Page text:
The morning protest was by the tea-baggers on the far right side of the spectrum. Most of the folks on this side are very very angry and hostile at the Obama administration in particular, and at state leaders here who want to raise taxes to dig out of the budget hole. They are cheered on by talk-radio bloviators and tend to worship the water Sarah Palin allegedly walks on. They all look like creatures from one of my favorite web sites, peopleofwalmart.com They took over the front steps with placards and posters of Obama as Hitler and saying "Keep your government hands off my medicare" and the like.
The afternoon brought on the other side -- lots of Union workers and social do-gooders with the day off, here chanting like it was 1960 and the Vietnam War was still on -- "What do we want?" the bullhorn carrier would shout, "Revenue!" the union sheep would shout back. "When do we want it?" from the bullhorn, "NOW!" the sheep bleated back. Funny thing is that all the revenue they want would come out of their pockets in the form of taxes passed on to the things they buy, it's not like it comes from a magic printing press in the basement of the capitol.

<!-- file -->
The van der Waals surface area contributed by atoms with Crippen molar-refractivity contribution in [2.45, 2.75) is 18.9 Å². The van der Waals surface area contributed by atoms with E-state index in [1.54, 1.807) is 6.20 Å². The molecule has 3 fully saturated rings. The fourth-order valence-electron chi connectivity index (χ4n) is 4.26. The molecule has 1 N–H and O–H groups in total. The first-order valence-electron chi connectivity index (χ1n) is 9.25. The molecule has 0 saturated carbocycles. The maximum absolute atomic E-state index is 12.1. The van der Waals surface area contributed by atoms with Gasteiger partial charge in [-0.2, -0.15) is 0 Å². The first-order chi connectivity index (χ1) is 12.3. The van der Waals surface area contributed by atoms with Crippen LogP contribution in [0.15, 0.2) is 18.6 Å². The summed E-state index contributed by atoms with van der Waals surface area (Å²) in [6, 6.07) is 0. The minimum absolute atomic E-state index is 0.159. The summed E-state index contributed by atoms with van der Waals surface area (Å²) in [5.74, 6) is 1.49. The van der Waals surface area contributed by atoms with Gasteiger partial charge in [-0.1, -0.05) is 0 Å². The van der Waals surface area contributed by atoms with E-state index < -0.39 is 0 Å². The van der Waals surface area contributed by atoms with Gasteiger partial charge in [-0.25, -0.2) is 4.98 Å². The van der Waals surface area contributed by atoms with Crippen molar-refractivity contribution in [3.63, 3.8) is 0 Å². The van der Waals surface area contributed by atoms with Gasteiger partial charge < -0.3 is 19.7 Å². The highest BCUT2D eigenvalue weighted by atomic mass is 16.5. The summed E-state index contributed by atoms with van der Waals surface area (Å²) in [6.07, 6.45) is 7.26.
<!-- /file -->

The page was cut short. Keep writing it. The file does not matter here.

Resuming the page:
Neither side has an articulate argument, both sides respond to their astroturf organizers and bloviators on talk radio or union bosses and left wing "progressive" bloggers. It's what's wrong with politics today. This job used to be about sitting down and crafting good public policy that benefits everyone and improves the lives of all of us. Now days it's zero-sum, winner take all, run to the extreme and try to take over. It seems on one cares about getting the policy right and working it out together these days. To his credit the President is trying -- inviting Republicans to sit down and work -- but recognizing this doesn't benefit them, they aren't coming to the table.
And all these "real people" tend to slow the process down too -- I've often said we'd have a week long session if we just restricted the capitol to the members of the legislature and the professional lobbyists. We'd all adjourn to the Spar tavern in downtown Olympia, smoke some cigars, hash it out, and be done with it. That's what it was like in the good old days. Maybe that's the way it should still be.